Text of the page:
Public Speaking was horrifying to me.  I couldn’t even fathom how I would possibly be able to stand up in front of twenty people and speak.  I was sure that I couldn’t do it. Even in classes at school when my grade was on the line I panicked if I had to speak.  Today, I can proudly say that I have been in the public speaking honor group four times. Not only is this a huge honor that proved to others I was capable, but it proved to me that I could do anything I set my mind to.  My latest speech was about introverted confidence and how you really don’t need to be loud and forceful to be thought of as confident. I have been invited to present this speech to another 4-H group because it might help others to believe in themselves just a little bit more.  I have never been more proud of a presentation that that one. I was thrilled to be able to advocate for the club that I believe gave me a voice.

I always knew that community service was important.  I genuinely care about others and my parents constantly told me how important it was to care about something bigger than myself.  The problem was, I was scared to even go help out at events by myself. Then, 4-H came along and made me go with my club and help someone else.  We did the Rake N’Bake and cleaned up leaves in the yard of an elderly person and I will never forget the smile that we got from the recipient of this small act of kindness.  Later we handmade dog bandanas to sell and raise money for a local animal shelter. I remember thinking that all I wanted to do was keep helping and finding new causes to support.  Before I knew it, I was taking on leadership roles within community service even without my club. I became a counselor for the Brookfield Vacation Bible School and had thirteen kindergarten kids to take care of and be responsible for.  I cannot explain the feeling of seeing the smiles on their faces when I danced with them or let them throw water balloons at me. I would have given anything to see those smiles, even if it meant a thousand piggy back rides. Since 4-H game me some courage I began to talk more in class and participate, which got me recruited for the Writing Center.  I began to tutor and at times had five students waiting in line for help on essays. The feeling is inexplicable when you know that you are helping someone achieve their own goals. Community service is what I love to do because I can be proud of the difference I make.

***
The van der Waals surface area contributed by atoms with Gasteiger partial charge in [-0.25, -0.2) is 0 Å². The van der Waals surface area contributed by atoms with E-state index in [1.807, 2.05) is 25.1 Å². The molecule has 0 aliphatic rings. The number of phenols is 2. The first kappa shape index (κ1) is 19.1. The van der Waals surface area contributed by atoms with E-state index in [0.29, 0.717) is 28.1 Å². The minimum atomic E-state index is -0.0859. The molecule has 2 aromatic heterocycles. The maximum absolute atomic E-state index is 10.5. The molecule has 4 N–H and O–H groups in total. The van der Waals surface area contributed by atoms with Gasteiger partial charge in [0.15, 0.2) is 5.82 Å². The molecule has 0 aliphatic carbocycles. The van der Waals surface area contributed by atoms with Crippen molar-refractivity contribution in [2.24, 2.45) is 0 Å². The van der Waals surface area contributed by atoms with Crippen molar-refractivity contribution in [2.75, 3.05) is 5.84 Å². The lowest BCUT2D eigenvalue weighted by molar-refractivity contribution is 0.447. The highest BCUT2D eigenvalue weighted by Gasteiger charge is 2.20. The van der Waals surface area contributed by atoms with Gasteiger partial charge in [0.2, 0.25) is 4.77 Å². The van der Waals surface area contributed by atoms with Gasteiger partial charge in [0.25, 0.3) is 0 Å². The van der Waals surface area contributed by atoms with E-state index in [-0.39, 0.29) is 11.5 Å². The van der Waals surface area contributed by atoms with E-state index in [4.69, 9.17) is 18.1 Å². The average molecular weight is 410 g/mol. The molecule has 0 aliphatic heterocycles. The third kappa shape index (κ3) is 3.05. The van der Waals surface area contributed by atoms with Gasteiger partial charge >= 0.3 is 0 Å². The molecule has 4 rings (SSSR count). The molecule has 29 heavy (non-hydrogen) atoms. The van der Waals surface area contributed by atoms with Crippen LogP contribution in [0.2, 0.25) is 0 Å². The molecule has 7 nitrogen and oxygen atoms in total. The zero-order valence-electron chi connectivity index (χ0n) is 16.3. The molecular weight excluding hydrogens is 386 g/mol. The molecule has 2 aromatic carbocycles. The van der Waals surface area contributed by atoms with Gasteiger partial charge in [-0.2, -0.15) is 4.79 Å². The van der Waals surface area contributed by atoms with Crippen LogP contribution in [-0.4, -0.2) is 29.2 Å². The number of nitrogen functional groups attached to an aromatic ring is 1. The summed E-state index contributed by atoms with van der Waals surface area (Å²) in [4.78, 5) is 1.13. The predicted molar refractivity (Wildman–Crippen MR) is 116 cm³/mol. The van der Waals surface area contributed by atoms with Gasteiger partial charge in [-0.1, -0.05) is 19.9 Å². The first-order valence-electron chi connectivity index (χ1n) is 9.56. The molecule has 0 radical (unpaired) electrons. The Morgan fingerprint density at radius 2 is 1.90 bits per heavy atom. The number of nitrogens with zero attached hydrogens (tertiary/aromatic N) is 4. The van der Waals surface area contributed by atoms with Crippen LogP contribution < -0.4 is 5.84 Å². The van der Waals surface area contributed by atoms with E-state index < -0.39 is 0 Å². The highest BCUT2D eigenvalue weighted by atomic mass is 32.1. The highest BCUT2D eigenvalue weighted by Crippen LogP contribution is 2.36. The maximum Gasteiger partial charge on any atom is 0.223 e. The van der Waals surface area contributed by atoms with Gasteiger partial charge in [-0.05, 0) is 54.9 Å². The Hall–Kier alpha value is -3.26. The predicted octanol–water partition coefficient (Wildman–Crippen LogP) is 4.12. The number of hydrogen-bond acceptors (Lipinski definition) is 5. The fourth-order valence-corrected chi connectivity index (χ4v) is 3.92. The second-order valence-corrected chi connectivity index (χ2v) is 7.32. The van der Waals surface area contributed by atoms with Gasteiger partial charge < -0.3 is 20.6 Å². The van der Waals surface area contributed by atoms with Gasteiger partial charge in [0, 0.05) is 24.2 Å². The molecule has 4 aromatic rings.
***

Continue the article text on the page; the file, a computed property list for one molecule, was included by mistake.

As a result of my leadership experiences I have run into some problems.  While I have learned to stand up for myself and have a bigger voice, this comes at a price.  The more we involve ourselves the more we interact with others in good and bad ways. I have had to fight for leadership positions against friends and sometimes have felt the burden of knowing that I deprived someone else of something they really wanted.  I have also unfortunately run into more competition with these friends. When everyone wants to be heard and feel important in a club or class, it is truly a hard task for me to separate feelings and my own desires. Sometimes I feel the need to back down to avoid crossing a friend.  However, 4-H has also taught me that I deserve to achieve anything I have earned just as much as anyone else. Real friends won’t risk the relationship for a title. During community service, I have run into problems with emotions I feel when I hear of other’s intentions during an activity.  I have listened to others speak of how they need community service hours and don’t actually want to be doing the task at hand. This truly makes me sad and is a big problem for me. I feel like I don’t want to be working side by side with people who have no desire to be helping someone else. Nevertheless, my outlook on this situation is simply to show these people the joys of citizenship and change their perspective on lending a helping hand.  Regardless of the problems I have faced due to my leadership and citizenship experiences, I have learned to focus on myself and if I am doing what I believe and know is the right thing to do.